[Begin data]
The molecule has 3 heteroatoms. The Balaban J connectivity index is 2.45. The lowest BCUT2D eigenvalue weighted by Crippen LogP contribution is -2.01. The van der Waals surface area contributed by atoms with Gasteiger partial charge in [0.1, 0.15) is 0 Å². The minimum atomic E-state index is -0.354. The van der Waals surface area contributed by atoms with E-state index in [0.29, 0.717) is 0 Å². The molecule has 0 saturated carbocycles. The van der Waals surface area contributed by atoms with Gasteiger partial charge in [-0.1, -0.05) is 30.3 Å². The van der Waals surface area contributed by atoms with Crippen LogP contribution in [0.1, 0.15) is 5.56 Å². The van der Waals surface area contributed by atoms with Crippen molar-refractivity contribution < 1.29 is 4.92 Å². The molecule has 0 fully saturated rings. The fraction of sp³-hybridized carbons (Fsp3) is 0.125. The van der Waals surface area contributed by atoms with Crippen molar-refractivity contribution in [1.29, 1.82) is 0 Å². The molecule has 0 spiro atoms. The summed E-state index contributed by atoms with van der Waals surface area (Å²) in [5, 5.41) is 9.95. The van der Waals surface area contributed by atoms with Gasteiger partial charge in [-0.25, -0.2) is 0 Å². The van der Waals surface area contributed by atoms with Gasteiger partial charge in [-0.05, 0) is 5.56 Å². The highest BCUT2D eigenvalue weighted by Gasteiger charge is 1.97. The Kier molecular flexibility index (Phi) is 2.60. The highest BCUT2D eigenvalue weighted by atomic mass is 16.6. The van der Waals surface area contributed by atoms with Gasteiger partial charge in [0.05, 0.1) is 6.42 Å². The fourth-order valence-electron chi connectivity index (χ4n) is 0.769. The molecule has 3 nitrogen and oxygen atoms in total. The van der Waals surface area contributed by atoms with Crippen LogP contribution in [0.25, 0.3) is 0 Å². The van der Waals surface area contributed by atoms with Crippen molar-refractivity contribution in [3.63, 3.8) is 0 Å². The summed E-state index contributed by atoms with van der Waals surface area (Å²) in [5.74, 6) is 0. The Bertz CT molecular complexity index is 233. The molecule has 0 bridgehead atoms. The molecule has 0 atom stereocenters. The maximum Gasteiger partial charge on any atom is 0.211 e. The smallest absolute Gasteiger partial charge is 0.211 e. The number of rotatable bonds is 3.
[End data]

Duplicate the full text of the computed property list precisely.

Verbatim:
The molecule has 3 heteroatoms. The Balaban J connectivity index is 2.45. The lowest BCUT2D eigenvalue weighted by Crippen LogP contribution is -2.01. The van der Waals surface area contributed by atoms with Gasteiger partial charge in [0.1, 0.15) is 0 Å². The minimum atomic E-state index is -0.354. The van der Waals surface area contributed by atoms with E-state index in [0.29, 0.717) is 0 Å². The molecule has 0 saturated carbocycles. The van der Waals surface area contributed by atoms with Gasteiger partial charge in [-0.1, -0.05) is 30.3 Å². The van der Waals surface area contributed by atoms with Crippen LogP contribution in [0.1, 0.15) is 5.56 Å². The van der Waals surface area contributed by atoms with Crippen molar-refractivity contribution < 1.29 is 4.92 Å². The molecule has 0 fully saturated rings. The fraction of sp³-hybridized carbons (Fsp3) is 0.125. The van der Waals surface area contributed by atoms with Crippen molar-refractivity contribution in [1.29, 1.82) is 0 Å². The molecule has 0 spiro atoms. The summed E-state index contributed by atoms with van der Waals surface area (Å²) in [5, 5.41) is 9.95. The van der Waals surface area contributed by atoms with Gasteiger partial charge in [-0.25, -0.2) is 0 Å². The van der Waals surface area contributed by atoms with Gasteiger partial charge in [-0.05, 0) is 5.56 Å². The highest BCUT2D eigenvalue weighted by Gasteiger charge is 1.97. The Kier molecular flexibility index (Phi) is 2.60. The highest BCUT2D eigenvalue weighted by atomic mass is 16.6. The van der Waals surface area contributed by atoms with Gasteiger partial charge in [0.05, 0.1) is 6.42 Å². The fourth-order valence-electron chi connectivity index (χ4n) is 0.769. The molecule has 3 nitrogen and oxygen atoms in total. The van der Waals surface area contributed by atoms with Crippen LogP contribution in [0.25, 0.3) is 0 Å². The van der Waals surface area contributed by atoms with Crippen molar-refractivity contribution in [3.63, 3.8) is 0 Å². The summed E-state index contributed by atoms with van der Waals surface area (Å²) in [5.74, 6) is 0. The Bertz CT molecular complexity index is 233. The molecule has 0 bridgehead atoms. The molecule has 0 atom stereocenters. The maximum Gasteiger partial charge on any atom is 0.211 e. The smallest absolute Gasteiger partial charge is 0.211 e. The number of rotatable bonds is 3.